Delayed Intensification is 56 days. It is the fourth phase of frontline treatment. Frontline is the initial portion of the 2-3 year treatment for acute lymphoblastic leukemia.
Days Spent Inpatient:
- 2 intrathecal chemo doses via lumbar puncture
- 8 doses of IV administered Chemo, Vincristine, Pegaspargase, Cyclophosphamide, Doxorubicin.
- 8 subcutaneous injections of chemo, Cytarabine (ARAC)
- 14 Days of oral chemo, Thioguanine.
- 1 weeks spent neutropenic.
- 7 clinic visits, 8 local lab blood draws
Symptoms we had:
- Hair Loss- it finally happened, as they all said it would. After Beau’s 3rd and final dose of Doxorubicin, his hair thinned to bald. We shaved it again as it was coming out everywhere and within 2-3 days it was gone.
- Fatigue- Damn steroids. They really take it out of Beau. During his 2, 5-day steroid pulses his fatigue was significant. Any time you were not asking him to do something specific, you would find him laying on the couch, floor, bed, etc.
- Allergic Reaction to PEG- on Day 4 of DI we had our second (and final!) dose of Pegaspargase (PEG) chemo. It is known to cause reaction in 2/3 of patients. Beau had a reaction, but it was actually due to the high level of ammonia released quickly into the bloodstream when PEG is administered. It mimics a true allergic reaction to the actual chemo, but after a high dose of Benadryl and a saline bolus, they were able to readminister. Because of the reaction, we had to get his antibody levels measures at Day 7, 14 post administration to ensure the medicne took hold and that his body didn’t just churn it out immediately. Thankfully, his levels showed the PEG did its job.
Symptoms we missed:
- Infection- One of the biggest worries about Delayed Intensification is the time during weeks 6-8 when blood counts are low. Low ANC specifically, increases risk of infection. Infection means fever, fever means urgent trip to the ER. Thankfully, we did not have an infection during this time even though he was neutropenic for around 14 days (ANC 0+/-).
- Nausea- I guess you could say we missed this, although lack of appetite is sometimes thought to be nausea. Beau did not have any distinct nausea during DI. We followed closely the protocol from our naturopathic oncologist- lots of ginger, accupuncture, sea band bracelets, and more. When he has low ANC he has very low appetite, but this could also be nausea. Our team told us that some kids will say they are “not nauseas” because they haven’t actually thrown-up, but the sensation they are having that keeps them from eating is what adults would call nausea.
The waiting. Waiting for a fever. Waiting for an infection. Waiting for an emergency trip to the ER. I found myself thinking, lets just get the infection and get it over with, because the suspense of waiting felt so exhausting. It is like walking around a dark room, knowing that someone is waiting to jump to jump out and scream “boo!”.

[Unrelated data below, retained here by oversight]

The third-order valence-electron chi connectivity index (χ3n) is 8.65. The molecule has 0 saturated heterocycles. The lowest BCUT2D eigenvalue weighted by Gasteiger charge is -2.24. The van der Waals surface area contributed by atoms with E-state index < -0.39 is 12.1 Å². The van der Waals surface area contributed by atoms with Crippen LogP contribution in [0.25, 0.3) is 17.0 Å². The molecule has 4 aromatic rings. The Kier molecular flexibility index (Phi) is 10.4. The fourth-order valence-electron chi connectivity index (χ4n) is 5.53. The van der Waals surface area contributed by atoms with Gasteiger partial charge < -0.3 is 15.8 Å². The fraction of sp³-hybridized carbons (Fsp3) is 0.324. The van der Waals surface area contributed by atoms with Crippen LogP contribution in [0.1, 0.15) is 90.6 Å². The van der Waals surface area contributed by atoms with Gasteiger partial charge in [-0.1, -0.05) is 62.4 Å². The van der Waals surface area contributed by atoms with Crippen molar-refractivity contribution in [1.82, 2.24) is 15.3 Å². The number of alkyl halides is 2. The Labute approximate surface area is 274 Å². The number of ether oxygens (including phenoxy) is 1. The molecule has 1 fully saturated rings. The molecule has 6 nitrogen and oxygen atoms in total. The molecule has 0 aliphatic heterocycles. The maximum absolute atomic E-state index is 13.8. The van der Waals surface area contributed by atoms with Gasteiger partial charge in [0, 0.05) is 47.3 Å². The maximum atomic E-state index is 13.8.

Most of me feels an intense need to wallow in how terrible DI was. It was hard and exhausting, mainly from an adrenal standpoint as detailed above. It was long and tiresome and I am just glad its over. But if I have to search out a surprise it would be how well Beau did with the Cytarabine (ARAC) chemo that was administered via infusion. I was quite hesitant at how he would react to having another semi-permanent placement, but he did fine. And then each night when we did the injection his only complaint was that it “kind of stung”, which he said without much emotion, indicating that is was a minor sensation at most. He has come so far with his confidence and endurance over injections, needles, pokes, and prods. And I wish I had it in me to sing that as a praise, but right now it just feels disheartening that he has had to endure so much.
One other surprise that is worth mentioning is that Josh and I went on more dates during DI then we had been on in the last 8 months combined. How?? I don’t even know. Well, I kind of know- we got a stellar, consistent babysitter (Hi Alli! <3) And it didn’t exactly feel restful, because even our dates were thick with cancer thoughts, conversations, concerns. But there we were, outside of our four walls, enjoying fresh air and kid-free time.
Delayed Intensification is over. THANK GOD!
And yet, frontline continues. I was shocked at my lack of relief when DI ended. We had been anticipating all things DI since diagnosis in January. Most conversations were framed as “before DI” or “after DI”. The doctors detailed all struggle as how it would compare to DI. And so to be in the thick of DI, which was as hard and exhausting as we expected, and then to be on the other side of DI and still have miles to go…well, it was hard. I had naive thoughts that I would end DI and breath a sigh of relief and then coast into the sunset. But alas, turns out the on the other side of DI is yet another phase of Frontline, Interim Maintenance II. And although IM2 has proven to be infinitely easier than DI, it’s still chemo. No rest for the weary.